A Thursday, Jan. 30, hearing called, “Is Cash Still King? Reviewing the Rise of Mobile Payments,” was held by the U.S. House Committee on Financial Services Task Force on Financial Technology. The committee brought economic and financial experts together to examine the future of the cashless payments sector. The witness list included:
- Ms. Deyanira Del Rio, co-executive director of the New Economy Project
- Mr. Usman Ahmed, head of Global Public Policy for PayPal
- Mr. Aaron Klein, fellow and Economic Studies and policy director for the Center on Regulation and Markets at the Brookings Institution
- Ms. Christina Tetreault, senior policy counsel for Consumer Reports
- Ms. Kim Ford, executive director at the U.S. Faster Payments Council
Klein spoke directly to the question in a summary of his testimony. He said, simply, “Yes, cash is still king.”
“However, the public discussion about who uses cash, how quickly a cashless future is coming, and how advanced America is in implementing the payment system of the future is often misguided and frequently wrong,” he said in a piece published by the Brookings Institution. “For example, the narrative that millennials never carry cash is wrong: the youngest (under 30) and the oldest (over 65) are both more likely to use cash than those in the middle.”
Even as cash continues to be a substantial part of the transaction equation, movement toward digital platforms is coming rapidly, and Klein warns that might mean cash-dependent consumers could be at a disadvantage. “While cash is still king, there is no denying that an increasingly large number of goods and services are moving onto digital platforms that do not accept cash,” he said. “As online and mobile apps transform the economy, consumers who are dependent on cash or prepaid cards are increasingly left behind.”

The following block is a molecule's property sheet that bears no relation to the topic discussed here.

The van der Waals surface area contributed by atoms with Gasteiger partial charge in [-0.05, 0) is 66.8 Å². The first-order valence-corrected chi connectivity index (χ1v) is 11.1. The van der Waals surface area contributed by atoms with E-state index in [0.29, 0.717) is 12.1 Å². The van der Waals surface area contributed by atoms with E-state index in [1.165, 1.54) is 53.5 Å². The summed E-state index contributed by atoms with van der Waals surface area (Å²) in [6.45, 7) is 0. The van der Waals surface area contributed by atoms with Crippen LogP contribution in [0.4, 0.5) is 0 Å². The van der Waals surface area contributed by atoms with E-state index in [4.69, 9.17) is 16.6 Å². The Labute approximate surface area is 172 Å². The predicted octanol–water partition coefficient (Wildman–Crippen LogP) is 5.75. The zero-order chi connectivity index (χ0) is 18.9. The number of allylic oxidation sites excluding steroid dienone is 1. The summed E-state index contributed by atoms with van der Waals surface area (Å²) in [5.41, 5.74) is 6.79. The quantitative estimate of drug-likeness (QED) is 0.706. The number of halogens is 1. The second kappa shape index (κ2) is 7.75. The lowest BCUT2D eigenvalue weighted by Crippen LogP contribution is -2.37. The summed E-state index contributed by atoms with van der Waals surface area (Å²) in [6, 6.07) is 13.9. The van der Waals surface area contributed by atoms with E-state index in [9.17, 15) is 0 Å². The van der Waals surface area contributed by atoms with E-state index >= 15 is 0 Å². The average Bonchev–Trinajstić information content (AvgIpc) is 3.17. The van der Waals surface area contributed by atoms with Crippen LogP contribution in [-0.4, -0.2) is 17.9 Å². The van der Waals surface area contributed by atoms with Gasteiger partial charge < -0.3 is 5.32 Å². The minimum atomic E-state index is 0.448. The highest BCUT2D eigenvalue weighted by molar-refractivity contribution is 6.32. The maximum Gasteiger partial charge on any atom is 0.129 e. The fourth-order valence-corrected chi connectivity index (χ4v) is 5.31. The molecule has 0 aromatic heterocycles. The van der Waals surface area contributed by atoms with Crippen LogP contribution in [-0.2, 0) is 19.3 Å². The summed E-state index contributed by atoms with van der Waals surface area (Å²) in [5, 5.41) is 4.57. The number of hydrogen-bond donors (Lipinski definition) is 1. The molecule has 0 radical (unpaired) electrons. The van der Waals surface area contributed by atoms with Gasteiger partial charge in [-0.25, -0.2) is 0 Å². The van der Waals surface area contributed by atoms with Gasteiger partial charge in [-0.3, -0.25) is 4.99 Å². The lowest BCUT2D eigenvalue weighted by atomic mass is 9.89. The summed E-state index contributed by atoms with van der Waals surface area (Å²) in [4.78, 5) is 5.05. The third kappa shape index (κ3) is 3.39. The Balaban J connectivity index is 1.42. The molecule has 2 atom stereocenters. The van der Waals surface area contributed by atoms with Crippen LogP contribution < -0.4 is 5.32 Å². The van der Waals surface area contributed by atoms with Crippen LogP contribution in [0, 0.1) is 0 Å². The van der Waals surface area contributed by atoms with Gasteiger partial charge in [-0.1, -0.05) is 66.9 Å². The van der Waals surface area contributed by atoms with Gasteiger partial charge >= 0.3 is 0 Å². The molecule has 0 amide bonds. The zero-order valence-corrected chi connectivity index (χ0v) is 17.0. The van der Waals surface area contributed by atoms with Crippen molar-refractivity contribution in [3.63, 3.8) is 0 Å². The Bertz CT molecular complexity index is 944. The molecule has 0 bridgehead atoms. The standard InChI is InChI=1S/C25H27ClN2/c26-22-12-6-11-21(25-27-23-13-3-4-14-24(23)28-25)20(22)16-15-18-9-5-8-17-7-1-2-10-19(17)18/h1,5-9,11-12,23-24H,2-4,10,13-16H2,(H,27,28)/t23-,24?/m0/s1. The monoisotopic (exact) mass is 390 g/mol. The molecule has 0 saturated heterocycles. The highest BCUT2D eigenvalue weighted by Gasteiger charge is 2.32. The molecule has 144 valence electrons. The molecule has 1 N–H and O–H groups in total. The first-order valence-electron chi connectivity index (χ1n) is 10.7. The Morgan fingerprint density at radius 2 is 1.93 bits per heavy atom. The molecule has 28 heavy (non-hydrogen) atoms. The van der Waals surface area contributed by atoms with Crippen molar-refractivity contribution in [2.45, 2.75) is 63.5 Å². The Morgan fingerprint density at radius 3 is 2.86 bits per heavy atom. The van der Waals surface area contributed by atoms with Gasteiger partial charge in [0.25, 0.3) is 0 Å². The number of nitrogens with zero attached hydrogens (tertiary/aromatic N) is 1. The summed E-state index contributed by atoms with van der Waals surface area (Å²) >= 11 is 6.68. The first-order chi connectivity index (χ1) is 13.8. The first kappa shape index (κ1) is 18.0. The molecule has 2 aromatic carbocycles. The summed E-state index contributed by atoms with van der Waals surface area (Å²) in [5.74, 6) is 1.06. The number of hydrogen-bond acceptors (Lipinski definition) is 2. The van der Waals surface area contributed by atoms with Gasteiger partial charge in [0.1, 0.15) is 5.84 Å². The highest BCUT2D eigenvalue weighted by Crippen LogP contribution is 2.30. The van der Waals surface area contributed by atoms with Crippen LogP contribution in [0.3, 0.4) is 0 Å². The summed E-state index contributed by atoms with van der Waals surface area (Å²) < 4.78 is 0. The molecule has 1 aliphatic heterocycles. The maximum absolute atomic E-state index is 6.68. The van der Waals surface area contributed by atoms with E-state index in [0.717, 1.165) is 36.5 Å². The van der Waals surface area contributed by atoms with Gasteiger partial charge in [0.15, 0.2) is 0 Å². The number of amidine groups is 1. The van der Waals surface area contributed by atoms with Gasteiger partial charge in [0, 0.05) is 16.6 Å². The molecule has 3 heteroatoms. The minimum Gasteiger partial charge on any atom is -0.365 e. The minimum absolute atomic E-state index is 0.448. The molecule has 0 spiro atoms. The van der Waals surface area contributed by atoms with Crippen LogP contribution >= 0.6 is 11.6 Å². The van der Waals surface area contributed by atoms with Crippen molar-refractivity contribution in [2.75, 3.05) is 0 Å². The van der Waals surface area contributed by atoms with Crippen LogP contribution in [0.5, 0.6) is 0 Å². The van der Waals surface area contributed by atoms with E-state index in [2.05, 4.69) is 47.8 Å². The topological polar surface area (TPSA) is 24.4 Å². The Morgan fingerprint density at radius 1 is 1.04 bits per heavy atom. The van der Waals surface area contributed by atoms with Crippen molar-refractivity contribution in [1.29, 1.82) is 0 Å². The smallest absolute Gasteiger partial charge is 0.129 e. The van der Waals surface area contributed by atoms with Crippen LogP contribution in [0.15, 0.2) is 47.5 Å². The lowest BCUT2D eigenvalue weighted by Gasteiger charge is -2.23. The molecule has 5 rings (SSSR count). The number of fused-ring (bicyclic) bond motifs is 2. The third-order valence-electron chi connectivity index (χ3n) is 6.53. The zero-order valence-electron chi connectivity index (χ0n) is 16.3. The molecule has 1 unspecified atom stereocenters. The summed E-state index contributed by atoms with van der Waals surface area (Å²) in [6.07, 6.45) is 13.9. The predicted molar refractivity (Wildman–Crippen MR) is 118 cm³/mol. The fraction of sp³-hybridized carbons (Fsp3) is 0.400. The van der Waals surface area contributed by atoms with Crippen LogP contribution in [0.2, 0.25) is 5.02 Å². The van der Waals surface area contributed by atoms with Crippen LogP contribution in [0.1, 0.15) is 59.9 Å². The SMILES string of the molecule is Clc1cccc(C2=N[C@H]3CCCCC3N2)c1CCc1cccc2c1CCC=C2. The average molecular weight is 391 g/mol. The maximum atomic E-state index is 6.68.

To that end, Rep. Donald M. Payne, Jr. (D - N.J), introduced H.R. 2650, dubbed the “Payment Choice Act of 2019.” The legislation, which was discussed at the hearing, would “prohibit retail businesses from refusing cash payments,” according to the bill’s text. The bill was referred to the House Committee on Financial Services in May.
“A growing number of retail establishments, across the nation, have adopted ‘cashless policies,’ declaring that they refuse to accept United States cash payment from their customers and, instead, require that payment for the goods and services offered by such retailers be made only with credit cards, debit cards, or digital payment methods that result in electronic transfers of funds to the retailer,” reads the bill.
Companies found in violation of the law, if enacted, would be liable for actual damages and fines of up to $5,000 for repeated offenses.
The American Bankers Association also weighed in on the matter and offered a statement for the record to the Task Force on Financial Technology. Similar to Klein, the banking group called for caution moving forward. “New payments options are being broadly adopted in our society. But this revolution is underpinned by technology which, while ubiquitous, may not be available in the same way to all consumers,” reads the testimony. “Questions of equity and access have rightfully been raised for answer by the technology sector, merchants, and financial services companies.”
However, with proper oversight, the statement reads, the adoption of mobile payments can be a “force for good.”
“The path that policymakers take will determine whether innovations foster inclusion or foment exclusion, deliver benefits broadly to consumers or dilute protections currently owed to them, promote competition or consolidate the payments marketplace into the control of a handful of powerful technology platforms. True innovations deliver the same or better service in new ways rather than lowering existing standards.”
The upcoming hearing schedule for House Committee on Financial Services can be seen here.Last modified on Wednesday, 05 February 2020